Many politicians were concerned that allowing women to vote would discriminate in favour of married men, since, in the words of Sir Edward Braddon, "the married man, happy in his family, whose wife's vote is one which he can command… will have two votes."  Others, such as William Sawers, were worried that because there were more women living in the cities, rural areas would become under-represented. Much of the opposition to the granting of women's suffrage in the Act was grounded in the belief that, in the words of William Knox, "the main ambition of a woman's life should be to become the wife of an honorable and honest man."  However, there was much support for granting the vote to women, and the bill was approved by large majorities in both houses of Parliament.
The White Australia policy, or at least the ideas behind it, had been very strong since long before Federation. Although the Immigration Restriction Act 1901 was established to prevent non-white people from migrating to Australia, significant numbers of foreign citizens, particularly Chinese people who migrated during the Victorian gold rush, were already living in Australia, and many politicians were keen to prevent them from having any political influence. Politicians also wanted to prevent Indigenous people from voting. Although Indigenous men had the right to vote everywhere except Western Australia and Queensland, and Indigenous women also had the right to vote in South Australia, this was not because it had explicitly been given to them, but because it had not explicitly been denied to them.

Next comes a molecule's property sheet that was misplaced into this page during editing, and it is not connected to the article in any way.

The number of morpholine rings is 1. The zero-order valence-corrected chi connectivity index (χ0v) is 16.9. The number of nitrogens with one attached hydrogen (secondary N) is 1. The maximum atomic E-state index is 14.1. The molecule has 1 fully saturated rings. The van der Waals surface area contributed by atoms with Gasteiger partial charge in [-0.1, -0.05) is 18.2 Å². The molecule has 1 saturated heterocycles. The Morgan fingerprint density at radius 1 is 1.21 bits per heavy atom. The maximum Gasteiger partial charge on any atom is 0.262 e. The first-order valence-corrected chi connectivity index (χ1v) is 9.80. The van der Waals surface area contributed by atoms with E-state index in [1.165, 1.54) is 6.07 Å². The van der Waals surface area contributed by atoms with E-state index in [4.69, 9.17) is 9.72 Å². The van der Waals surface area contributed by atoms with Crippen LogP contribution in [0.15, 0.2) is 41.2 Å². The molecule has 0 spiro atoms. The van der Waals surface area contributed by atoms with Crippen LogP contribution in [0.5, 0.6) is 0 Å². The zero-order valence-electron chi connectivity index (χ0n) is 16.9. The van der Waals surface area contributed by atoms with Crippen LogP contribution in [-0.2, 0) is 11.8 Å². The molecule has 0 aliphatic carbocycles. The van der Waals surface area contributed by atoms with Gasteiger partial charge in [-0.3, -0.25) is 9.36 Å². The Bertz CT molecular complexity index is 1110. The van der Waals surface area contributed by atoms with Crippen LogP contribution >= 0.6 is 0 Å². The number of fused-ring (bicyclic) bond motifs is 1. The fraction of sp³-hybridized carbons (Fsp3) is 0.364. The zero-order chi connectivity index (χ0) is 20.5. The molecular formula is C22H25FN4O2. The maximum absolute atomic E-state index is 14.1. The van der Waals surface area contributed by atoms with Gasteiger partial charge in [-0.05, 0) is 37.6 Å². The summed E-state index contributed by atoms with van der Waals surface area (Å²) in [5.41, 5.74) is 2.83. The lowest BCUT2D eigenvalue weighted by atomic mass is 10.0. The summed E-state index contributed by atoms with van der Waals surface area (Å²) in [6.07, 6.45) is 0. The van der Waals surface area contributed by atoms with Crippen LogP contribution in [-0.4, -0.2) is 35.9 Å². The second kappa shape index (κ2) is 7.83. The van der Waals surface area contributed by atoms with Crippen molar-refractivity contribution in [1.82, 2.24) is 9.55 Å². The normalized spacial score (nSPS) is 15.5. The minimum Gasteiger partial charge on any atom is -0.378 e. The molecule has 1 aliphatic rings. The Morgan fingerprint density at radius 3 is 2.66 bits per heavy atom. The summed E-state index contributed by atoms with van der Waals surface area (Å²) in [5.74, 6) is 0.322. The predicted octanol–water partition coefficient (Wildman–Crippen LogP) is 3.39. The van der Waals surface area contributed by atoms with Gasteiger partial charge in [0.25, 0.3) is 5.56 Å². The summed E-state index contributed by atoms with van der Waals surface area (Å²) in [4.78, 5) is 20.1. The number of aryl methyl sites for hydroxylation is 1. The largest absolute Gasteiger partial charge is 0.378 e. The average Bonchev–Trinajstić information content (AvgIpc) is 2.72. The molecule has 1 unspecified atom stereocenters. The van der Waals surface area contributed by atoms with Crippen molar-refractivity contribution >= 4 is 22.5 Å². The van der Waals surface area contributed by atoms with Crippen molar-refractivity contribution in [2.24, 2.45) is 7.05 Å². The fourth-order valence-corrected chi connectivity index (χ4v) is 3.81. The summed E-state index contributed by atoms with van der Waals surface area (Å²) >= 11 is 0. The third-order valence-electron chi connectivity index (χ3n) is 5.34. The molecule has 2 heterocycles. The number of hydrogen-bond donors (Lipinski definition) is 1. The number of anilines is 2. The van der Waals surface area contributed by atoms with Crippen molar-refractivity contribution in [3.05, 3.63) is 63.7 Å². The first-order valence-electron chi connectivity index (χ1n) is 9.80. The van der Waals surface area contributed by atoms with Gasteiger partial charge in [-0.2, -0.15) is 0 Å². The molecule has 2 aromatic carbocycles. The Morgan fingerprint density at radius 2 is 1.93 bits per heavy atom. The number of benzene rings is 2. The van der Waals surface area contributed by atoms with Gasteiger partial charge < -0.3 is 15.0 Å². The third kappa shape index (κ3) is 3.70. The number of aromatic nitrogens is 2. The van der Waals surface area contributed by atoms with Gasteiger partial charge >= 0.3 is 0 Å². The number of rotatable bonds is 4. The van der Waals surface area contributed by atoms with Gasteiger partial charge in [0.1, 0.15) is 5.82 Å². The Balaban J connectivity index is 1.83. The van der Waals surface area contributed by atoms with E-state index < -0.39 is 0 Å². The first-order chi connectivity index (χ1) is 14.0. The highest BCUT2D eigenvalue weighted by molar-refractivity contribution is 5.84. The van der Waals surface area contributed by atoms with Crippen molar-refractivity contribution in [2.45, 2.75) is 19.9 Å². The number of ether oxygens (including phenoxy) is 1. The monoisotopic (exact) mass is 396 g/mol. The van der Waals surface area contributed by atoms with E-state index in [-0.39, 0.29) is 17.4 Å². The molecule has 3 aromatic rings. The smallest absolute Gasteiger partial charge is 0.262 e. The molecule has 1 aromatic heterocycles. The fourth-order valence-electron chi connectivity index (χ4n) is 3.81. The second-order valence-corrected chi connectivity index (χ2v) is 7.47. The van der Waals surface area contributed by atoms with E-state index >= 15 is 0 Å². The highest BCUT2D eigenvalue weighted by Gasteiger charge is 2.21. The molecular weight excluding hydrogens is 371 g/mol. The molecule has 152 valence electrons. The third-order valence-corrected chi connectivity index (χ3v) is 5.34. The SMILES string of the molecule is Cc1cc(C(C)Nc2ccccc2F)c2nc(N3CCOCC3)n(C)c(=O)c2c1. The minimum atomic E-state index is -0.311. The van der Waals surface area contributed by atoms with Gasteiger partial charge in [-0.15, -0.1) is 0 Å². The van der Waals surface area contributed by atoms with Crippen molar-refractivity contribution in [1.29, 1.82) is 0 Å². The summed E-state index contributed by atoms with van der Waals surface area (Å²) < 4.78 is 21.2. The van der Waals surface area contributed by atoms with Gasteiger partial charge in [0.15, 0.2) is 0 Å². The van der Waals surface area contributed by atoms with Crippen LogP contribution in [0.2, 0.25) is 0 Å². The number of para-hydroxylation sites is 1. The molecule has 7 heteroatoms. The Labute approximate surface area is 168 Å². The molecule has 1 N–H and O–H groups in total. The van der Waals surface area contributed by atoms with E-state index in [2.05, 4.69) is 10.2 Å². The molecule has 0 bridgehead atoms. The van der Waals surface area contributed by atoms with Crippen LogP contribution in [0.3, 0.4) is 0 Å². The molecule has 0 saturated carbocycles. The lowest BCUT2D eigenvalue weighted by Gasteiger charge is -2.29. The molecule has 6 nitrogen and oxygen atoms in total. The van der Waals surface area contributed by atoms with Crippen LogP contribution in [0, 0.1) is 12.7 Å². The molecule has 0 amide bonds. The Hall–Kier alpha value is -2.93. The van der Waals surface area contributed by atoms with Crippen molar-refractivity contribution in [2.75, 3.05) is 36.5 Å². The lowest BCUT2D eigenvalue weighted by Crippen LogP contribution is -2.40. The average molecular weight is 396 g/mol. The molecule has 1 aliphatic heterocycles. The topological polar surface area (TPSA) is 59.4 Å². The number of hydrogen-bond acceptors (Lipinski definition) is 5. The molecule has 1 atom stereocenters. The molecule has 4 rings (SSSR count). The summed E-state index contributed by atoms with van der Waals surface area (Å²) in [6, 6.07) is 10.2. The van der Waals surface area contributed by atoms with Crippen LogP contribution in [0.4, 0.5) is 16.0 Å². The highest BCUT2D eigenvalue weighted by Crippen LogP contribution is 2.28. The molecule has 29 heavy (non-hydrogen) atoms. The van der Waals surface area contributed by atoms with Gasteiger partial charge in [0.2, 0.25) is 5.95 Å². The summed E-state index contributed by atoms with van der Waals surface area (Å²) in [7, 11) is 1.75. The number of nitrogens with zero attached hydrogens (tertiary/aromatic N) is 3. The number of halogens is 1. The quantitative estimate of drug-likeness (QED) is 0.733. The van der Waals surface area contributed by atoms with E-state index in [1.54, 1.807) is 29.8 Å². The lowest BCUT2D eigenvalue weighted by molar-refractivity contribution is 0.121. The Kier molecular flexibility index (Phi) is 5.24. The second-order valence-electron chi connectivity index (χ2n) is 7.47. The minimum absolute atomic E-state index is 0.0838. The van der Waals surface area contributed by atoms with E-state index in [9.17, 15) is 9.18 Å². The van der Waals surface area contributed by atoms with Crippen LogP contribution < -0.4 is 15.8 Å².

Preventing non-white people from voting was an idea grounded in the philosophy of eugenics and scientific racism, which were popular ideas at the time. Whereas most Indigenous peoples were excluded from voting, Māori living in Australia were allowed to vote. During the parliamentary debates over the Act, King O'Malley (a radical and "colourful" politician) said that "An Aboriginal is not as intelligent as a Māori. There is no scientific evidence that he is a human being at all." 
Provisions of the Act
The Act was originally very short, having only five sections. The main provision was section 3, which provided that any person over 21 years of age, whether male or female, married or single, who:
- had lived in Australia for at least the past six months, and
- was a natural born or naturalised subject of the British Empire (independent Australian citizenship was not introduced until the Australian Citizenship Act 1948), and
- was on the Electoral Roll in any federal electoral division
could vote in a federal election.